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Ash Wednesday

Ash Wednesday is a day of special devotion; the day which marks the beginning of the holy season of Lent, a period of spiritual discipline, fasting and moderation in preparation for Holy Week and Easter; one of the most important days of the church year. In the Ash Wednesday service, ashes are lightly smeared onto the forehead of a person by the priest or bishop.

Three traditional expressions of penance are fasting, prayer, and almsgiving. We see these three mentioned by Jesus in Matthew 6:1-6 and 16-18, the gospel reading for Ash Wednesday. Fasting, prayer, and almsgiving remind us that conversion includes every aspect of our lives.

Fasting reminds us that conversion affects every part of us. Conversion is not just saying 'I believe in God'. My whole body belongs to God and is to give glory to God. Life is not just for seeking my own pleasure. "The body is not for immorality, it is for the Lord!" (1 Corinthians 6:13) reminds us that conversion affects every part of us.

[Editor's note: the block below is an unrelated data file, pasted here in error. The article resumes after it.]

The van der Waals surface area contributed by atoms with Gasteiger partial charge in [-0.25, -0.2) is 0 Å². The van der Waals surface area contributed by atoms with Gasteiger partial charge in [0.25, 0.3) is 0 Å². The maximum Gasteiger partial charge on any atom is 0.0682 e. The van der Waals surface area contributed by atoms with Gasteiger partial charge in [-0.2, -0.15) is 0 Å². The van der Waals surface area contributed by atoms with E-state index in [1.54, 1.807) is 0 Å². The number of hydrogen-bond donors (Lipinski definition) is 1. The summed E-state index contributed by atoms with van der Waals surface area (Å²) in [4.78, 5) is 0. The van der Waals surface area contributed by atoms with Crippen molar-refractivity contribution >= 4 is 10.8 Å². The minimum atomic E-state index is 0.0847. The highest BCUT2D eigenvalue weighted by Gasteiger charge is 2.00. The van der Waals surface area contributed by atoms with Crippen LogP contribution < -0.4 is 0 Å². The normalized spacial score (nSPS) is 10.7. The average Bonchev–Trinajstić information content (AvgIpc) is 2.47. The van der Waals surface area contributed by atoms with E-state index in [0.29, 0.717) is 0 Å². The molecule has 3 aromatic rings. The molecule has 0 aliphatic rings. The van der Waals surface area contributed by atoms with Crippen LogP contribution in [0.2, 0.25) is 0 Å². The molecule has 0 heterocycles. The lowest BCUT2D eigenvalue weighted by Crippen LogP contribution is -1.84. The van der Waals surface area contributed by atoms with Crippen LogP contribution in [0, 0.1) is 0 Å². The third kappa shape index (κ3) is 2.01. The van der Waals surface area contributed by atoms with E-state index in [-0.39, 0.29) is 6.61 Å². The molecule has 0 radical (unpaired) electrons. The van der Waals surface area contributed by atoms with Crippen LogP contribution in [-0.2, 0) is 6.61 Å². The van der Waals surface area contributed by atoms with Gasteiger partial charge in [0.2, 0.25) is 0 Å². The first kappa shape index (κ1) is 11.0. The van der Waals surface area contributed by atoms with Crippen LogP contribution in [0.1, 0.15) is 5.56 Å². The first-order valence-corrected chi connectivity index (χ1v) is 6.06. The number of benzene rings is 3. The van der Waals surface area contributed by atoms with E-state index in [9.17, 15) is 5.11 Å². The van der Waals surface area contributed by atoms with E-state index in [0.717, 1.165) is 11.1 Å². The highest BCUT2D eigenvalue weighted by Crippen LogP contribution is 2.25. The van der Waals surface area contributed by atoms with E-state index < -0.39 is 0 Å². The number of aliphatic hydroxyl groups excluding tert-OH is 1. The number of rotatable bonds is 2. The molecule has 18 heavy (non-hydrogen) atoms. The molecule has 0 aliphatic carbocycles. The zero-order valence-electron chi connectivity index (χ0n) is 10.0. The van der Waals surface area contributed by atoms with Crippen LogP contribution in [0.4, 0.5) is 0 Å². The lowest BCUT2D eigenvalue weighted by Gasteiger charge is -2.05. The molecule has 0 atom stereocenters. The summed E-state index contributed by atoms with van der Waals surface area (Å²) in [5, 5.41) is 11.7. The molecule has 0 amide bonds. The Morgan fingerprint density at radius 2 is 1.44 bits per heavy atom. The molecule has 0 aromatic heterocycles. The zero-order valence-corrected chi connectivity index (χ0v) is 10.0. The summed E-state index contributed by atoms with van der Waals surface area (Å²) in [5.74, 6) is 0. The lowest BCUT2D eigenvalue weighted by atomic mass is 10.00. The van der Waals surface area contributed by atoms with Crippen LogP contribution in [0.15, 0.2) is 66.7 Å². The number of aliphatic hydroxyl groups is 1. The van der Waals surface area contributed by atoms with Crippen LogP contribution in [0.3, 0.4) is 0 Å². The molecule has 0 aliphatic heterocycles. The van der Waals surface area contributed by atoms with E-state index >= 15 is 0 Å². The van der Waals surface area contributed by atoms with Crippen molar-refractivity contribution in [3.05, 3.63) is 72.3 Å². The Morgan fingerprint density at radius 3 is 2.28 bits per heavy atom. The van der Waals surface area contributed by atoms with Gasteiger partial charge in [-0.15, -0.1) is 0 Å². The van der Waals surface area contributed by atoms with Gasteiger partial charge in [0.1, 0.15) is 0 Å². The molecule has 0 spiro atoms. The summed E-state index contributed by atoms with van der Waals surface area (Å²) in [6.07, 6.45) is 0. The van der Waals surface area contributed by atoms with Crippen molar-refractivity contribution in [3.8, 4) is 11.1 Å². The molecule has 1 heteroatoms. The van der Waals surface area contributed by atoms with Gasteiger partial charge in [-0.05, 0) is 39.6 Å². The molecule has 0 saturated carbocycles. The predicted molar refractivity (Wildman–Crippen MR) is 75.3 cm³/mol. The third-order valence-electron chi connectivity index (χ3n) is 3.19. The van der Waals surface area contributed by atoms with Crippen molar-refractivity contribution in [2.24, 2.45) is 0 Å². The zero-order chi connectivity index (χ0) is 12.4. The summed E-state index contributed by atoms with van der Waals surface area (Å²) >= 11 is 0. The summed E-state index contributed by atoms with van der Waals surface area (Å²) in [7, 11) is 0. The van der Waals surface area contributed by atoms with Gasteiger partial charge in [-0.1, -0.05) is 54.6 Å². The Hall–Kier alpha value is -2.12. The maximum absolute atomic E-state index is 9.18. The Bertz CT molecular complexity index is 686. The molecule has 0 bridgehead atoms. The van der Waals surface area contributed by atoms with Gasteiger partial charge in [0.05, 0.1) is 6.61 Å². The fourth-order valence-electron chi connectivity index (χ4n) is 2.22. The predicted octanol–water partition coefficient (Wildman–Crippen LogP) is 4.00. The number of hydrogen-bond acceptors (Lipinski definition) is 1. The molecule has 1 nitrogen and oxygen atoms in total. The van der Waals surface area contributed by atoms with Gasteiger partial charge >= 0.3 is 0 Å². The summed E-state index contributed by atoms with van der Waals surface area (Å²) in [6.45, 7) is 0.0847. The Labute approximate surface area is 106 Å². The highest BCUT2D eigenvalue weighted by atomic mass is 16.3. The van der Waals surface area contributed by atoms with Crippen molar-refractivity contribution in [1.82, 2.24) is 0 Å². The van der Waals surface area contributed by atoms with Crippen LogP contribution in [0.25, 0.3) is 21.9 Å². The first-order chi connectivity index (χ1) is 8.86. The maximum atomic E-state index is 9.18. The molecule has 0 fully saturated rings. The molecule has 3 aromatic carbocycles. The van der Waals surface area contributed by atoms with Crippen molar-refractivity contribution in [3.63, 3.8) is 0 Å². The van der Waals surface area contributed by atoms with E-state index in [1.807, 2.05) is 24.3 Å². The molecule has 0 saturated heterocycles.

Prayer reminds us that conversion involves our relationship with God. If God is first, then we must take time with Him. Prayer reminds us that our time belongs to God. At times we may be busy. However it is when we are most busy that we most need time with God in prayer.

The first great commandment is that we love God will all our heart and mind and strength. Some people say they love God but never have time for prayer. Some people find time for everything else except God. If we say we love God but do not take time with Him, then we are fooling ourselves. We are fooling ourselves but not God. It is obvious to God and everyone else where our priorities lie.

Almsgiving reminds us that our interior conversion must express itself in our relationships with others. It also reminds us that our possessions are not totally our own. Our possessions come from God and we will have to give God an accounting for how we have used them. If we waste money on unnecessary things while people around us are needy, then we must answer to God (see Luke 16:19-31). Not only must we be willing to share our money and resources with the needy. We must also be willing to give of our time and attention. Sometimes this is more meaningful than money.

     Text adapted from Anglican Glossary,  Catholic Network
     Image from Woodford County High School (UK)